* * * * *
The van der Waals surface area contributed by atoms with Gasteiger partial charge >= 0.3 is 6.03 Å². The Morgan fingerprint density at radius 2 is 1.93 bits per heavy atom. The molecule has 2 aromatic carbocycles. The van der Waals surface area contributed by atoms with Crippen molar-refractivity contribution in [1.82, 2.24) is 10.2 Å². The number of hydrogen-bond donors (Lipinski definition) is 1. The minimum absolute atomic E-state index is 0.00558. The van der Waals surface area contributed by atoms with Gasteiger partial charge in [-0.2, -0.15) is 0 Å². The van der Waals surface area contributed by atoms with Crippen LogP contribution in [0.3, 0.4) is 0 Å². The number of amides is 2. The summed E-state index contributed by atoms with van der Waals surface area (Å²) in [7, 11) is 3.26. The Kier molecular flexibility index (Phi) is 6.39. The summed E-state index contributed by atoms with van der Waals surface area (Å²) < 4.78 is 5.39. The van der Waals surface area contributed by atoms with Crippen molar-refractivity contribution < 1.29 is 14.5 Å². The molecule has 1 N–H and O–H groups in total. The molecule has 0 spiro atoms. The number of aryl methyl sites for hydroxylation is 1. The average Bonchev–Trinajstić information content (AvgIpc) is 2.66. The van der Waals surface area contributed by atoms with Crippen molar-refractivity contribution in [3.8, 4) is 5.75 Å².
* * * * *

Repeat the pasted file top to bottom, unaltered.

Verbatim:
The van der Waals surface area contributed by atoms with Gasteiger partial charge >= 0.3 is 6.03 Å². The Morgan fingerprint density at radius 2 is 1.93 bits per heavy atom. The molecule has 2 aromatic carbocycles. The van der Waals surface area contributed by atoms with Crippen molar-refractivity contribution in [1.82, 2.24) is 10.2 Å². The number of hydrogen-bond donors (Lipinski definition) is 1. The minimum absolute atomic E-state index is 0.00558. The van der Waals surface area contributed by atoms with Gasteiger partial charge in [-0.2, -0.15) is 0 Å². The van der Waals surface area contributed by atoms with Crippen LogP contribution in [0.3, 0.4) is 0 Å². The number of amides is 2. The summed E-state index contributed by atoms with van der Waals surface area (Å²) in [7, 11) is 3.26. The Kier molecular flexibility index (Phi) is 6.39. The summed E-state index contributed by atoms with van der Waals surface area (Å²) < 4.78 is 5.39. The van der Waals surface area contributed by atoms with Crippen molar-refractivity contribution < 1.29 is 14.5 Å². The molecule has 1 N–H and O–H groups in total. The molecule has 0 spiro atoms. The number of aryl methyl sites for hydroxylation is 1. The average Bonchev–Trinajstić information content (AvgIpc) is 2.66. The van der Waals surface area contributed by atoms with Crippen molar-refractivity contribution in [3.8, 4) is 5.75 Å².